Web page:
Publishing 2.0: A New Beginning with Blockchain Technology
While blockchain technology is revolutionizing traditional sectors, several applications in the music and art fields have also been developed.
While on the one hand, industries are using blockchains to improve efficiency, creative industries are using them to increase accountability and removing the factor of trust. Likewise, the media and publishing industry is not far behind in the race to adopt the technology either.
The Need for Blockchain Tech in Publishing and Print Media
With the advent of digitalization, the publishing industry has been actively fighting the problems of plagiarism and copyright infringement for the past couple of decades. It also often hard to ascertain who the original or first creator of any work is. Furthermore, the current legal option of litigation is both time-consuming and costly for the parties involved.
However, blockchain technology, which has been the heart of bitcoin and other cryptocurrencies since 2009, could finally be a solution to these problems in the publishing industry. Cryptocurrencies use the distributed ledger model to verify that transactions in the network are legitimate. All records made to the ledger are immutable and can be viewed by anyone.
Similarly, while publishing an article, book or any other literary work, identifying metadata can be uploaded to a public ledger by the author. The update made by the author will then be timestamped and available to be viewed publicly. A smart contract can also be programmed to work to check the entire main chain for similar or matching work. If another piece of content is found to coexist, the author will be denied exclusive copyright over the challenged work. In case the smart contract fails to find another copy of the work though, the author’s work will be considered unique, granting them full and exclusive rights to their work.
Another smart contract can be used to check for snippets of plagiarism in any given literary piece. The program will analyze all other written material that has been stored on the ledger and flag any plagiarized content.
Going one step further, if a media house wants to publish a book available on the blockchain, it can pay the original creator a fee to use their content. Since the system is automated, the fee can be predetermined by the author of the work and deposited to his wallet in the form of specific digital tokens. Blockchain technology can easily simplify the tedious and long procedure of obtaining permission to reuse original content.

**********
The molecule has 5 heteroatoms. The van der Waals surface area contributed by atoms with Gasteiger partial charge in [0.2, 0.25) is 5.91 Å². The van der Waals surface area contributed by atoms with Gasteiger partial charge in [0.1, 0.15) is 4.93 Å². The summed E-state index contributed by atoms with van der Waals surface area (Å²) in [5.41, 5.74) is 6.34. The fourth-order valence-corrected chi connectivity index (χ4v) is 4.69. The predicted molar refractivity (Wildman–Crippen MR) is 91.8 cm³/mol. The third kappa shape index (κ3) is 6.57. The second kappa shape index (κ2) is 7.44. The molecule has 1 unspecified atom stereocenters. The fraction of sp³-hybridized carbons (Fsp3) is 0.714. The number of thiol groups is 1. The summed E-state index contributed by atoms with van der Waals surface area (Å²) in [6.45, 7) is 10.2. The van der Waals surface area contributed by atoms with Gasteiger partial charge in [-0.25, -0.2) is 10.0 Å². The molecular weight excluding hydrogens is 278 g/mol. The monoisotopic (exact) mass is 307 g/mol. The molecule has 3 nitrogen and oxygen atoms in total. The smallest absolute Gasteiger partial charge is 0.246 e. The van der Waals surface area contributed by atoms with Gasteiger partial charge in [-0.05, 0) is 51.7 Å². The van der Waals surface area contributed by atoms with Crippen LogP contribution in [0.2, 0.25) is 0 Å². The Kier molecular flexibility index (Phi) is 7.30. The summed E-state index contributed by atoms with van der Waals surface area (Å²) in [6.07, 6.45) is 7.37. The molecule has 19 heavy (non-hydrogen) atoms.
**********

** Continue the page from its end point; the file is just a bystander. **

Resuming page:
Current Projects Underway
Po.et is a shared ledger that will record metadata of the authors of any original digital content.
Describing its infrastructure, the platform’s developers said, “In the same way that blockchain technologies have revolutionized the financial industry by creating an immutable and distributed accounting ledger serving as a platform for financial applications, Po.et will transform the publishing industry by creating an immutable and distributed ledger for creative works.”
Mediachain.io is a peer to peer platform for sharing information across applications and organizations using blockchain technology.
Amino Pay aims to tackle the problem of declining revenue in digital advertising by using blockchain technology to verify of ad views and clear payments between agencies, creators, and publishers.
Another project is the Kreds Blockchain, which monetizes digital participation and one of the use cases involves a political news aggregator, and in May 2018, the project plans to launch a blockchain-based news aggregator to onboard new users with micropayment and earning models.
Blockchain Will be Impactful for Publishing, but Several Questions Remain
At a Forbes Event, Blockchain in Publishing, which took place on April 18, many of the panelists agreed that blockchain technology would have a noticeable impact on the publishing industry in the next one to two years.
While the benefits of blockchain are clear, there are still some unanswered questions regarding deletion of material in an immutable system, what would happen is such a network was hacked and whether transparency is desirable. These topics will be the talking points for an upcoming Forbes event.